A cold, wet day called for some fun cooking. There was minced pork to be had at Piedimonte's and I had a bunch of Vietnamese mint so pork rissoles with Vietnamese mint was the answer. I served them with some stir-fried vegetables.



600 gr minced pork
1/2 bunch Vietnamese mint
2 cloves of garlic
2 tsp chopped/crushed  ginger
1 tsp Sambal oelek
2 tsp chopped lemongrass
Olive oil


Place the pork in a large bowl
Peel and crush the ginger and garlic and add
Chop the Vietnamese mint and the lemongrass and add
Finally add the Sambal oelek and stir to combine fully, using hands to finish.
Using a spoon form the mixture into rissoles and roll in flour
Heat olive oil in a pan and add the rissoles
Fry until cooked through, turning regularly.
Meanwhile prepare vegetables which you wish to serve with them.

Thursday, June 9, 2016

Preserved limes #blogjune Day 9

I was recently the fortunate recipient (or one of a number of recipients) of the bounty of my friend, Neville's lime tree.  So what to do with them?  I drank some of them instead of my normal morning lemon juice, but then I remembered years ago making preserved limes.  So that became my plan. 

There are many recipes for both preserved lemons and preserved limes around on the web and in various cook books on my shelves. I kept it fairly simple with limes, cloves, cinnamon sticks and salt.  I have purposefully been rather vague in my quantities as it depends on what you have on hand and what tastes good to you. I used 200 gr of salt flakes and I probably had a couple of dozen limes.  This made three reasonably sized jars of limes and I used one cinnamon stick per jar and scatterings of cloves.

I remember from last time that I made them that they took quite a while to reach their prime: much longer than lemons.   Now all I can do is put them away for a few months and see how they go.  But I will keep on eye on them for a while and top them up with extra lime juice if they seem to be getting dry.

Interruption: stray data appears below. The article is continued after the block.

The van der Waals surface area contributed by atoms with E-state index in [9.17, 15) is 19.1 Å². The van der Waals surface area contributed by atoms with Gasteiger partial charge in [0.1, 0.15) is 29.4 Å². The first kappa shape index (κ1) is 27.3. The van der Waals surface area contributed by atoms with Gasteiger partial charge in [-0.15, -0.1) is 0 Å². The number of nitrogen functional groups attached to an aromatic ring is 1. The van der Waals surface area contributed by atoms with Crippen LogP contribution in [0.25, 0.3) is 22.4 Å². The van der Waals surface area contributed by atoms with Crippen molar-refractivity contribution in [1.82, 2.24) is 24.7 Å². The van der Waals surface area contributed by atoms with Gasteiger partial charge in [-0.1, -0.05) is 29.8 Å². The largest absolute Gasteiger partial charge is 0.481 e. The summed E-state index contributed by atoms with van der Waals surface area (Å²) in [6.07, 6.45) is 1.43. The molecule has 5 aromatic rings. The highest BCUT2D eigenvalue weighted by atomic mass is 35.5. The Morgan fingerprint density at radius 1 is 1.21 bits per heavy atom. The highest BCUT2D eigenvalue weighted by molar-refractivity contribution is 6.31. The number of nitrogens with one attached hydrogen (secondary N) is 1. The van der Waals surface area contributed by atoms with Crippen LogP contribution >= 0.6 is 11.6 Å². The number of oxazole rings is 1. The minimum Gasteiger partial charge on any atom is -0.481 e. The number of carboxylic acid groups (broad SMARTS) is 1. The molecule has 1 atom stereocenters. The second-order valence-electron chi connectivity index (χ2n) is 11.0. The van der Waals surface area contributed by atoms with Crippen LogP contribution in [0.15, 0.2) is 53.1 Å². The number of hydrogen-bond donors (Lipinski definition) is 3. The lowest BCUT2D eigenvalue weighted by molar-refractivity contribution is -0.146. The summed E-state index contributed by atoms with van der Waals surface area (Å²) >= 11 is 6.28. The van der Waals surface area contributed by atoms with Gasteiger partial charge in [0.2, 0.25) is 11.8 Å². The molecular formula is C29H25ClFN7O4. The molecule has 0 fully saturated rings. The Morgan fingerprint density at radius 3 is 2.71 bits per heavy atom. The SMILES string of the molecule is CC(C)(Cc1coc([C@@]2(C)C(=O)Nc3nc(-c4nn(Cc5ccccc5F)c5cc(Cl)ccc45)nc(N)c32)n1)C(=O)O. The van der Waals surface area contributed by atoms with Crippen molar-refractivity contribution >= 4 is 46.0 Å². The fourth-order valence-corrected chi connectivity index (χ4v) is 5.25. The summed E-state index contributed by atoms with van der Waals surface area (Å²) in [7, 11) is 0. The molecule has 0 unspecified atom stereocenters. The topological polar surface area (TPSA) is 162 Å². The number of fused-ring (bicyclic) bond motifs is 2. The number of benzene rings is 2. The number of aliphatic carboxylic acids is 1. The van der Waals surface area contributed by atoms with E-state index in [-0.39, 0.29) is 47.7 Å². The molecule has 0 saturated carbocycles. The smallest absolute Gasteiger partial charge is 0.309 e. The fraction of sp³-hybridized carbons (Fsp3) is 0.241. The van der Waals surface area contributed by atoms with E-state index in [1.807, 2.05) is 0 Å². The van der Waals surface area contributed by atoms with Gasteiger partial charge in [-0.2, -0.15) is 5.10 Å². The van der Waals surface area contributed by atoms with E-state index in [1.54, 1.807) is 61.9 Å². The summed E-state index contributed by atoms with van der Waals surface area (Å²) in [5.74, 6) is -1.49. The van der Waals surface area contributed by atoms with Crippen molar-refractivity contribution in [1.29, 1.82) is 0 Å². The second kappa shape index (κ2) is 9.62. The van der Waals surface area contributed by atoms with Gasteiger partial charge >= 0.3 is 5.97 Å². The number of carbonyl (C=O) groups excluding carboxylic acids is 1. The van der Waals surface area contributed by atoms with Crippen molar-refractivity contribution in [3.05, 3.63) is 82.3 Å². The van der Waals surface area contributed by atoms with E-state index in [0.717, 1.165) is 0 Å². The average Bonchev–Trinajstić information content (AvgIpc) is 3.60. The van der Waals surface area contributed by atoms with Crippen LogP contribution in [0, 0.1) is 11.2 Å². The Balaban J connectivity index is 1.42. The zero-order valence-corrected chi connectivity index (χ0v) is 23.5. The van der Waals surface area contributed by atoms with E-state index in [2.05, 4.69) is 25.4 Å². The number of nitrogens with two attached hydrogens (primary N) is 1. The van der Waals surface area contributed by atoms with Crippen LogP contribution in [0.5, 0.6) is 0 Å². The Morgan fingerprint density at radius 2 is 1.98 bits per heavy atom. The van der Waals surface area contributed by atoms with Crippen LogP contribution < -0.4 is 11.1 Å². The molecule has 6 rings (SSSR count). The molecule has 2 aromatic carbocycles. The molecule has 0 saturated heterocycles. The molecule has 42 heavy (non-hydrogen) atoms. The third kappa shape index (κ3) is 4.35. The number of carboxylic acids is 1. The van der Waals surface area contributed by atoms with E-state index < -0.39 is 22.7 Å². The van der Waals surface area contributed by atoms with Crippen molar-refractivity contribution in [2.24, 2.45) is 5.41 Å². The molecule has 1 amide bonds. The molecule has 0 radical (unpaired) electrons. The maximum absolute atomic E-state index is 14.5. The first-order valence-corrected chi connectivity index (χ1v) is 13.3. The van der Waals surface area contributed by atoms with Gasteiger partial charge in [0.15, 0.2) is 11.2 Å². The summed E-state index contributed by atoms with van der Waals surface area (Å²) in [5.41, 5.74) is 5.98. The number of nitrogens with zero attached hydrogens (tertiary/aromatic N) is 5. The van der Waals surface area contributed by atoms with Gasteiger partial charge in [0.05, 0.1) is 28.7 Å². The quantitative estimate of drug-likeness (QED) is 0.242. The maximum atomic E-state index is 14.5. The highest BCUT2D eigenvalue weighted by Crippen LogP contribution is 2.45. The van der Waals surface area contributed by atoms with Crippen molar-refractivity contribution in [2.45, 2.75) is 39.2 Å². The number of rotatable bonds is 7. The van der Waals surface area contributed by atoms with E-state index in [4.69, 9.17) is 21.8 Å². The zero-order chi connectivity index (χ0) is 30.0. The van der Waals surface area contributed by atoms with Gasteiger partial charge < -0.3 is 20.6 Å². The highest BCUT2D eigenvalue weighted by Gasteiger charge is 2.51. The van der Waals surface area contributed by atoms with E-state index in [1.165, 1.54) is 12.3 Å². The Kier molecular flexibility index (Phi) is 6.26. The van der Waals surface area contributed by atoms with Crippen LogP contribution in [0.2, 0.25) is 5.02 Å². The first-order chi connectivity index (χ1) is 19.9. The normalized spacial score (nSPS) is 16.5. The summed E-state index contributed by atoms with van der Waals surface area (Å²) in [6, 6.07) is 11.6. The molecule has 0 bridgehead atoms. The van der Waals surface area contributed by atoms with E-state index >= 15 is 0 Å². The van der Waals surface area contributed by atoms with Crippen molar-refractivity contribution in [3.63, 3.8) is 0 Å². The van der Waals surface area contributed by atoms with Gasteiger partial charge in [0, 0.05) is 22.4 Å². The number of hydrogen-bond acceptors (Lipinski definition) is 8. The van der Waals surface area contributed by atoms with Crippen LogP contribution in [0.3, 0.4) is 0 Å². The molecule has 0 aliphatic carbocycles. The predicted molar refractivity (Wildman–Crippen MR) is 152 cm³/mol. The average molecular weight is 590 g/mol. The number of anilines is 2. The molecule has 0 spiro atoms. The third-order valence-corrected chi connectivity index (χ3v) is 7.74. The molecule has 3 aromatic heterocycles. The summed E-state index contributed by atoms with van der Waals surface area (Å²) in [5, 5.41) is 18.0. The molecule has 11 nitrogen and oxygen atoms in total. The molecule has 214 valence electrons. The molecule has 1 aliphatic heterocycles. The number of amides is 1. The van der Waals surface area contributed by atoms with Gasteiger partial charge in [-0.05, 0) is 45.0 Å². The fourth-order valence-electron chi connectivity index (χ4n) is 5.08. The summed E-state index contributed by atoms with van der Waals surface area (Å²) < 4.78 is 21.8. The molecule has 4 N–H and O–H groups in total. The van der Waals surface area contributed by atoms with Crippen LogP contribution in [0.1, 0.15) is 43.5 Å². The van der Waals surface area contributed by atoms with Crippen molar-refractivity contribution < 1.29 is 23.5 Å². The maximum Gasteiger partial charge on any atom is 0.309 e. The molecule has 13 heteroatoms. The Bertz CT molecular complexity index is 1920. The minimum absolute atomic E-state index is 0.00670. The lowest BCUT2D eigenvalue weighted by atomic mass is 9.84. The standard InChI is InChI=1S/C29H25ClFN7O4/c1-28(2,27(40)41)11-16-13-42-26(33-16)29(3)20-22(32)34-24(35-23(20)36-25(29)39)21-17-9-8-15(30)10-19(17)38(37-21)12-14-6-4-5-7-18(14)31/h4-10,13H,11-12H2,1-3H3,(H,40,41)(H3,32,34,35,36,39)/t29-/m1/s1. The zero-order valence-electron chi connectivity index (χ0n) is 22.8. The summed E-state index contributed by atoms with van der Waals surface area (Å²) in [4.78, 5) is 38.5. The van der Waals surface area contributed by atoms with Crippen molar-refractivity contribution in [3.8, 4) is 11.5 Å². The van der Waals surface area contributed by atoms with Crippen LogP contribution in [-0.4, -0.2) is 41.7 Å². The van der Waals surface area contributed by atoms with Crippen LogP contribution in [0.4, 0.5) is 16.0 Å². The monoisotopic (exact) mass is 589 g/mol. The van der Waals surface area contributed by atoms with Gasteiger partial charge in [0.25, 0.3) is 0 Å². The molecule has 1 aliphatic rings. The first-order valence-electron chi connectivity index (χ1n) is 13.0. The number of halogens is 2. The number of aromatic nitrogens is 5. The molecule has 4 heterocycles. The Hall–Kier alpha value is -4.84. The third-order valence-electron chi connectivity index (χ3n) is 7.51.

20-24 limes
200 gr salt flakes
3 cinnamon sticks
Extra lime juice (if required)


Place the salt flakes in a large bowl
Quarter the limes and add to the salt
Mix thoroughly to ensure that the limes are coated
Cover and set aside for 24-36 hours
Meanwhile sterilize the jars you plan to use (I simply do this by putting them in the dishwasher)
Place some of the salt in the bottom of one of the jars and add the limes interspersing them with cinnamon stick and cloves
During the packing and particularly at the end use a spoon to squash down the fruit and release the juice
Be sure to leave space at the top of the jar as they will expand.
Repeat the process until all the limes and their liquid are in jars
Check the levels and if necessary squeeze extra lime juice and add to ensure that the limes are covered.
Observe them for a few days in case the limes are getting dry and add extra juice if necessary.
Then label them and store them high away in the top of the pantry for a few months!

Sunday, June 5, 2016

Chicken and dill balls with gnocchi #blogjune Day 5

What's not to like about the taste and texture of crunchy, fresh dill?  I brought some home with the aim of using it for lentil soup, but it ended up being used for making yummy chicken and dill balls.  I cooked them in tomato sauce, and served them with gnocchi and freshly shaved parmesan, but you could eat them by themselves without sauce, or with sauce served with rice or other sorts of pasta.


600 gr minced chicken
1/2 bunch fresh dill
3 cloves garlic
4 tsp minced ginger
1 tsp Sambal Oelek
Olive oil
250 gr ready made tomato sauce



Place tomato sauce in large pan to heat
Reduce to simmer once it comes to boil
Crush garlic and ginger
Chop dill roughly
Add chicken, garlic, ginger, Sambal Oelek and dill to a bowl
Combine ingredients thoroughly with hands
Using a heaped soup spoon of mixture form meatballs 
Heat olive oil in pan on stove top
Add the meatballs in batches and quickly seal on both sides
Add sealed meatballs to the tomato sauce
Simmer on the top of the stove for 20-30 minutes
Meanwhile boil water, add gnocchi and cook for 6-8 minutes until cooked
Serve chicken balls on a bed of gnocchi
Top with shaved Parmesan

Sunday, March 20, 2016

Pork with green olive tapenade pie

I am lucky enough to have a nephew who keeps me supplied with tapenades. So when I was doing shingles cooking with staples I had on hand, olive tapenade not surprisingly came to mind. This one is a pork pie baked with delicious green olive tapenade. One of the few benefits of having shingles (maybe the only one in truth apart from learning about the kindness of friends) was that I came up with a number of recipes that I could cook with ingredients that were hanging around the kitchen as staples.  I have been pleased with them and will definitely be making them again - without shingles to provide the trigger.


2 pork butterfly steaks (about 400 gr)
100 green olive tapenade
1 sheet puff pastry


Preheat the oven to 180c
Remove pastry from refrigerator or freezer and bring to room temperature
Spoon half the tapenade into the base of an oven-proof pie dish
Place the pork steaks on top
Spread the rest of the tapenade over the pork
Cover with puff pastry and decorate as desired
Bake in the oven for 45 minutes.